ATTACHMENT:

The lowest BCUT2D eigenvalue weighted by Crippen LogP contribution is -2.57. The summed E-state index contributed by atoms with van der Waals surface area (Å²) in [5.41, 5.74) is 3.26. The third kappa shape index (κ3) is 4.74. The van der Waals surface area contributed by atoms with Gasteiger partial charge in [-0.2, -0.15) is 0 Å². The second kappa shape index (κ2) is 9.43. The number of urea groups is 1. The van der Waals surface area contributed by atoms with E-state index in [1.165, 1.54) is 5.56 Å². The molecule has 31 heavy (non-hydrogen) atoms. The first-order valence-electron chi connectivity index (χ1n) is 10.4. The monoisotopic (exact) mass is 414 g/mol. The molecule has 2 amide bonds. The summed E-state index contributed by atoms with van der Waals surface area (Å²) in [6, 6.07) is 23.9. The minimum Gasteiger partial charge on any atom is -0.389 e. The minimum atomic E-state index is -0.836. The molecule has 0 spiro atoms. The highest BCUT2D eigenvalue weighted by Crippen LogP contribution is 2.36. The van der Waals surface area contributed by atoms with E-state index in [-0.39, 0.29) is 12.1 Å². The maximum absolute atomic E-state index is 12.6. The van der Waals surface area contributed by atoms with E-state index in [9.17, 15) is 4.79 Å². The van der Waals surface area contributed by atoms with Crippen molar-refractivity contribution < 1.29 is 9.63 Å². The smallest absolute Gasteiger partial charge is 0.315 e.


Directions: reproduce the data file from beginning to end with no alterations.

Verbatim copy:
The lowest BCUT2D eigenvalue weighted by Crippen LogP contribution is -2.57. The summed E-state index contributed by atoms with van der Waals surface area (Å²) in [5.41, 5.74) is 3.26. The third kappa shape index (κ3) is 4.74. The van der Waals surface area contributed by atoms with Gasteiger partial charge in [-0.2, -0.15) is 0 Å². The second kappa shape index (κ2) is 9.43. The number of urea groups is 1. The van der Waals surface area contributed by atoms with E-state index in [1.165, 1.54) is 5.56 Å². The molecule has 31 heavy (non-hydrogen) atoms. The first-order valence-electron chi connectivity index (χ1n) is 10.4. The monoisotopic (exact) mass is 414 g/mol. The molecule has 2 amide bonds. The summed E-state index contributed by atoms with van der Waals surface area (Å²) in [6, 6.07) is 23.9. The minimum Gasteiger partial charge on any atom is -0.389 e. The minimum atomic E-state index is -0.836. The molecule has 0 spiro atoms. The highest BCUT2D eigenvalue weighted by Crippen LogP contribution is 2.36. The van der Waals surface area contributed by atoms with E-state index in [-0.39, 0.29) is 12.1 Å². The maximum absolute atomic E-state index is 12.6. The van der Waals surface area contributed by atoms with E-state index in [9.17, 15) is 4.79 Å². The van der Waals surface area contributed by atoms with Crippen molar-refractivity contribution < 1.29 is 9.63 Å². The smallest absolute Gasteiger partial charge is 0.315 e.